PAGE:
I like Lehane’s writing, and I enjoyed meeting him back at New England Crime Bake a few years ago. He’s not afraid to switch genres and in person doesn’t pull any punches, but the main reason this particular interview resonated with me is because of a comment he made regarding research for his new novel, Live By Night.
Live by Night is set during the Roaring 20’s, the time of flappers, Prohibition, and the
Charleston dance craze. 207 Interviewer Rob Caldwell asked Lehane whether he listened to music of the era as he wrote, and Lehane said no. (He listens to Radiohead.) He then asked him how much digging up of historical facts the new book required Lehane answered, “ I research as needed.”
I love that comment, because I, too, “research as needed.” I’ll be buzzing along, and come upon some fact or detail I need to know, and I’ll allow myself to dig for an answer to that question and only that question. In other words, I don’t let myself fall headlong into what many writers call “research rapture.”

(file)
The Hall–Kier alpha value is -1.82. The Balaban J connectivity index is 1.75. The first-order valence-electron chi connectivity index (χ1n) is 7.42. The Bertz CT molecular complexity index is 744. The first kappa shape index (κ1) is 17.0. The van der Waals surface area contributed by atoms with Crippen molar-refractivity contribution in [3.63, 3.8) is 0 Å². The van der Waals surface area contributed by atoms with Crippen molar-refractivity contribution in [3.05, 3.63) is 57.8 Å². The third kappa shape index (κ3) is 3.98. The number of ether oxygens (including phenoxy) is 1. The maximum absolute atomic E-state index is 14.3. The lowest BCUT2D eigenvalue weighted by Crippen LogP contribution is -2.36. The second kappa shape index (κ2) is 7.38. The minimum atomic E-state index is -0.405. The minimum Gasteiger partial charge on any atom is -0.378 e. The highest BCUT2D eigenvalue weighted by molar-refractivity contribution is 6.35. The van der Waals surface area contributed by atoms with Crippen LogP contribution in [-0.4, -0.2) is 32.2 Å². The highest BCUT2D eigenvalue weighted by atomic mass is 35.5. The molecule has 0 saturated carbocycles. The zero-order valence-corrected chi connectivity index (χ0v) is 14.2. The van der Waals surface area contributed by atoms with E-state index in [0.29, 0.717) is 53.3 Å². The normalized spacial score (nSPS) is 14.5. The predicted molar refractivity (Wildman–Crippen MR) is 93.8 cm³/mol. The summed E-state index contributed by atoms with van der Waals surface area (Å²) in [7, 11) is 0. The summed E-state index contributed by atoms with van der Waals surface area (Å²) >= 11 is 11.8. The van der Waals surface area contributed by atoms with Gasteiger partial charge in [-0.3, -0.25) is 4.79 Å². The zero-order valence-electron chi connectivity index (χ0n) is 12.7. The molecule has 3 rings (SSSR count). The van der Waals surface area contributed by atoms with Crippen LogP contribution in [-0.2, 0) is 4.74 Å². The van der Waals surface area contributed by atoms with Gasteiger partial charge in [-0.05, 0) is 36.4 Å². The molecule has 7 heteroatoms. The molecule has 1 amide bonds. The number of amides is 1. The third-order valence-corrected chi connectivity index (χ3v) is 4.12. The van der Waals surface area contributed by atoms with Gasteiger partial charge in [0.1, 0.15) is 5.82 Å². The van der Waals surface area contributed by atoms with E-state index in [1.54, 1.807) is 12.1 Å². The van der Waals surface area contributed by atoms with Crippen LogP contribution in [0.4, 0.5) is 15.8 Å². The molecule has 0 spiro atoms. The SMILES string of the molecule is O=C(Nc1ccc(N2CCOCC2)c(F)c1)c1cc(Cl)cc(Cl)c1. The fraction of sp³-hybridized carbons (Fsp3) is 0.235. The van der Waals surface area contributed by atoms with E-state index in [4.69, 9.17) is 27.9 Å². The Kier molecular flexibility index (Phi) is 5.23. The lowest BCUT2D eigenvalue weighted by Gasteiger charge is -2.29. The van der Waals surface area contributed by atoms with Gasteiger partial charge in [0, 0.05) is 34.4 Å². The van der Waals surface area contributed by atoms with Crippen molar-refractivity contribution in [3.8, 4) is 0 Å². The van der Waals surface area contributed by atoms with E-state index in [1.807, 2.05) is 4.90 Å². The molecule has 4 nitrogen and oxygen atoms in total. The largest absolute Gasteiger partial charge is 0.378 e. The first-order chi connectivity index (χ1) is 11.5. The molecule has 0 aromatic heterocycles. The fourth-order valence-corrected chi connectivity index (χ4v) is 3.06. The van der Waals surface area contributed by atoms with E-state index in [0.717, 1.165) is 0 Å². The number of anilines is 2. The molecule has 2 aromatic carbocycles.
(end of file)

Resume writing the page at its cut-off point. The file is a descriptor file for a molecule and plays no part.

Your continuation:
If you’re a diver, you know about nitrogen narcosis, the dreaded “rapture of the deep.” Research rapture won’t kill you physically, but it can sap a writer’s energy, time, and most important, momentum.
It’s not that I haven’t been a victim of this syndrome before. Once upon a time, I wrote historical articles for The Old Farmer’s Almanac, Yankee, and the like, and I could immerse myself in the past like nobody’s business. It was a pleasant place to be – no deadlines, no tricky sentences to write, and no pesky editors looking for rewrites.
But my life is different now. I’m juggling a profession and a career, plus an active volunteer and social life. With a book due each March, I can’t afford to succumb to the siren song of endless inquiry. I’m glad to see that I’m in good company as I research as needed.